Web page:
The Westin Resort in Los Cabos, Mexico. Jeff Gunn / Flickr
— Rosie Spinks
A JetBlue E190 aircraft. The airlines recently lowered its revenue guidance. Nathan Coats / Flickr
— Patrick Whyte
An EasyJet A320. The carrier’s CEO is backing the potential of electric planes. Dylan Agbagni (CC0) / Flickr
— Patrick Whyte
Aerial View of Nymphenburg Palace. Langham Hospitality Group
— Raini Hamdi
— Seth Borko
Pictured is a Marriott Homes & Villas property in Tulum, Mexico. Marriott International
— Danni Santana
Fairmont Banff Springs Hotel is one of the hotels in the portfolio of Oxford Properties Group that may be sold in part or in whole to the Singaporean wealth fund GIC. George Rose / Bloomberg
— Sean O’Neill
Komodo Island, Indonesia, on June 4, 2018. The island could close soon. Partha Chowdhury / Flickr
— Shabrina Koeswologito
I thought it would only be about abandoned buildings. And while we did visit and wander through dozens of schools, cafes, bus stations, hospitals, hotels, boat houses, supermarkets, television shops, summer camps, and a ton of more places, the experience of a Chernobyl trip went far beyond all of that.
For 3 nights and 4 days we were in ‘the zone’.
It was eye-opening, educational and very raw, all in one. We stayed in an old Soviet hotel in Chernobyl city, the only working town in the exclusion zone and home to several thousand people, almost all of whom work in some power plant / disaster related job. The rest of the population in town run the shop, two hotels, restaurant and other small businesses that support the workers.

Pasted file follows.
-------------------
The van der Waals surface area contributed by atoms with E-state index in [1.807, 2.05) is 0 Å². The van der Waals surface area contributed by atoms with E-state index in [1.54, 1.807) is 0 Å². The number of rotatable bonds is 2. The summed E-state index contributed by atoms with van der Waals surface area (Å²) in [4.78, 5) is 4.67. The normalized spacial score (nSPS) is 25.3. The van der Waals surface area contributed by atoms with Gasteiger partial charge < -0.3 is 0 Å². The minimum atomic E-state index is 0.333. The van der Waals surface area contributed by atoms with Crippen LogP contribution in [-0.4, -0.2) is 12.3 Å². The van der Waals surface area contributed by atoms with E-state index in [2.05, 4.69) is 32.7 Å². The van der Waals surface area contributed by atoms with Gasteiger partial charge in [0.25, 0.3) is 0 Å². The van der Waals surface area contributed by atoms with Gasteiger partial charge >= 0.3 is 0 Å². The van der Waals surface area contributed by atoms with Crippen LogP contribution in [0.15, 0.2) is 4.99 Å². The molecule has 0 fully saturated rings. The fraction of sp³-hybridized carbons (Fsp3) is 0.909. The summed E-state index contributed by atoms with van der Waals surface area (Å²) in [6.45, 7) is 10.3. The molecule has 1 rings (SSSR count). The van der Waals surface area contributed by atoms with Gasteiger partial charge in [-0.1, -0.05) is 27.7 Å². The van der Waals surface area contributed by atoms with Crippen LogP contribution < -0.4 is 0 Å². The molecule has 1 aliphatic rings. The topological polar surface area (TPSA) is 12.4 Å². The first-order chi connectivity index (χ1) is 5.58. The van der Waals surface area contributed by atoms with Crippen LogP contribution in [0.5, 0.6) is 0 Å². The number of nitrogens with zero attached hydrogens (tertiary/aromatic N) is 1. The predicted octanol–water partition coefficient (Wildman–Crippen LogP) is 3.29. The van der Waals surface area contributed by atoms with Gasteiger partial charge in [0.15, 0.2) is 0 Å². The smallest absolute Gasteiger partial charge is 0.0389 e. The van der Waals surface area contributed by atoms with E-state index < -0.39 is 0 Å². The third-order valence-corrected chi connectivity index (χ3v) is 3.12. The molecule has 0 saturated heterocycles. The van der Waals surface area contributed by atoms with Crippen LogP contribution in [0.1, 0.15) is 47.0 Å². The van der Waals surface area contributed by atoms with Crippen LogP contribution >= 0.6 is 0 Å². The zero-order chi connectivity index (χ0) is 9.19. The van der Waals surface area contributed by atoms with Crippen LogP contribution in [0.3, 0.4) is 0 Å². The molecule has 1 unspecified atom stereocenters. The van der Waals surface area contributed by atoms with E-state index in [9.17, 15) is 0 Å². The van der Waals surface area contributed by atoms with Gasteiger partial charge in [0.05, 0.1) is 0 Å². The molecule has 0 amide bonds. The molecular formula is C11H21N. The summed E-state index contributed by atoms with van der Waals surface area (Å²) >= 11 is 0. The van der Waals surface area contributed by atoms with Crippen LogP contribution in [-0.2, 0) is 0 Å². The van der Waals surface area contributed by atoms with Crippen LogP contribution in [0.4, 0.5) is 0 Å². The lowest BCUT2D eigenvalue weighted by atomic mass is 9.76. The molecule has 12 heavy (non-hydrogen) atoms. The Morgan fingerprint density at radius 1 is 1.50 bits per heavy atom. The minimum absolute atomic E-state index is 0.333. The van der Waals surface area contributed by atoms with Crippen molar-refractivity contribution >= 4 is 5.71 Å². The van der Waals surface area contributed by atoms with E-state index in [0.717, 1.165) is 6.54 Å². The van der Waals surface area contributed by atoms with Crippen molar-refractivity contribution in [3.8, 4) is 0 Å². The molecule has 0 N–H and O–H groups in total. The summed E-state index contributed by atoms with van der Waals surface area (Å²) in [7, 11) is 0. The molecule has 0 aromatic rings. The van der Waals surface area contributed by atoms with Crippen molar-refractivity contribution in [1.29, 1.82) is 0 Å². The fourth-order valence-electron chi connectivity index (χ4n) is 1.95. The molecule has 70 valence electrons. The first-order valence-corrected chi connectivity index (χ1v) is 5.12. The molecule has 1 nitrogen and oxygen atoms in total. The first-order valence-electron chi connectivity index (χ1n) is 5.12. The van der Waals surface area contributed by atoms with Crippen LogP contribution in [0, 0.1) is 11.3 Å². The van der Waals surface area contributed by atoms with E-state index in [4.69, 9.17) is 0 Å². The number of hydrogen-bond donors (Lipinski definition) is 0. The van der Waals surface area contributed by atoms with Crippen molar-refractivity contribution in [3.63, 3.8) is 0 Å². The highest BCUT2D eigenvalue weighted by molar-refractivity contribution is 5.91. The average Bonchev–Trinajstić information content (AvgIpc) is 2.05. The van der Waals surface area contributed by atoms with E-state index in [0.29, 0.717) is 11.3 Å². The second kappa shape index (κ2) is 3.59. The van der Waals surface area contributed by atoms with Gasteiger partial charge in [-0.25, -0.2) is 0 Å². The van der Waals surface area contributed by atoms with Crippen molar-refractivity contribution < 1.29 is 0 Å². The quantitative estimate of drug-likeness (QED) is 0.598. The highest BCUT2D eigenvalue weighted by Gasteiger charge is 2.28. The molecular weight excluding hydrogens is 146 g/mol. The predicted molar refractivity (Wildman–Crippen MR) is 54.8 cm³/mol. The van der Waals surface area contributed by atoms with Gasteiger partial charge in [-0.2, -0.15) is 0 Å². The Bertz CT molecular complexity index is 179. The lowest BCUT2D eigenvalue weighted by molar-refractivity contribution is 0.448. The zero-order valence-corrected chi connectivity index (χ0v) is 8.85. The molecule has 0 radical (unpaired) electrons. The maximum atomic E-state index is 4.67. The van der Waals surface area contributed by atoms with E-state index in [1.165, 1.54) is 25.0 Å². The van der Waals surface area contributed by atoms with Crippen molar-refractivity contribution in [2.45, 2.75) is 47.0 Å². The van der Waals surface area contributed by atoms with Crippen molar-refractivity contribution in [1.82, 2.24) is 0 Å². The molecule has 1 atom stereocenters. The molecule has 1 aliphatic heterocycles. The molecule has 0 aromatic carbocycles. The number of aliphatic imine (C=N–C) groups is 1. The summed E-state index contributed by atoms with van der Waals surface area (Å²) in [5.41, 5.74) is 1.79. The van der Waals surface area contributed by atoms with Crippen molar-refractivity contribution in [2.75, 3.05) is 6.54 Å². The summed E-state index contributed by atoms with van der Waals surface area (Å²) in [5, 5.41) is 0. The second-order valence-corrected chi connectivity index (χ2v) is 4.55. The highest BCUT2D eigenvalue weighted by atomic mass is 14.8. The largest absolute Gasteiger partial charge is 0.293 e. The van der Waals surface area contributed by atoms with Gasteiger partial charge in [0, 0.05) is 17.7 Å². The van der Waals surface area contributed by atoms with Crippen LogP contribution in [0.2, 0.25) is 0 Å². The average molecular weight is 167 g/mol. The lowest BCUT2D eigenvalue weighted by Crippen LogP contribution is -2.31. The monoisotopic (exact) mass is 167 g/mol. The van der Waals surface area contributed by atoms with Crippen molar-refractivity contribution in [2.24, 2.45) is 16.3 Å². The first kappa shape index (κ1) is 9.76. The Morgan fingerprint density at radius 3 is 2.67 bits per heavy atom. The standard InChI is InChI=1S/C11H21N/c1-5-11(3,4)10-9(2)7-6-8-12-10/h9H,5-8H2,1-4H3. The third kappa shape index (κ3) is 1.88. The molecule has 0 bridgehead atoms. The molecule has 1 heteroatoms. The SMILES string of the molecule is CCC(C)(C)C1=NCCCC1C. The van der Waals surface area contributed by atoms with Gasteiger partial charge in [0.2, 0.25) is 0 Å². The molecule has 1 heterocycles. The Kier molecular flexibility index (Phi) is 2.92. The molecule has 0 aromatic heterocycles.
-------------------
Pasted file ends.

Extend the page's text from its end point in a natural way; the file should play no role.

Each day of our Chernobyl trip we learned more about the 1986 disaster, with our excellent guide, Nazar, providing details and information about every single site that we visited.
In between the education, I was left to stare out the window of the van or walk quietly along paths that meandered through the spectacularly overgrown forest, pondering the remains of a once flourishing region. I was left to try to comprehend the masses of people whose lives were uprooted and left behind, all within a few quick days (or slow days depending on how you look at the response to the disaster).
Sure enough, I found myself equally affected by the stories of those who sacrificed their lives to ensure the disaster didn’t escalate even more. And by those who knew the risks but decided to play a major role in securing and cleaning the area nonetheless.
Even today, there are still a couple of thousand people who work at or near the nuclear reactor, in various capacities. They spend 15 days in the exclusion zone and then they’re required to leave the zone for 15 days before they can return. Such workers include scientists, security personnel, contractors, technicians, engineers and more.
Again, this Chernobyl trip was far from a mere stream of photo opportunities.
Did you know that Sweden played a crucial role in uncovering the disaster?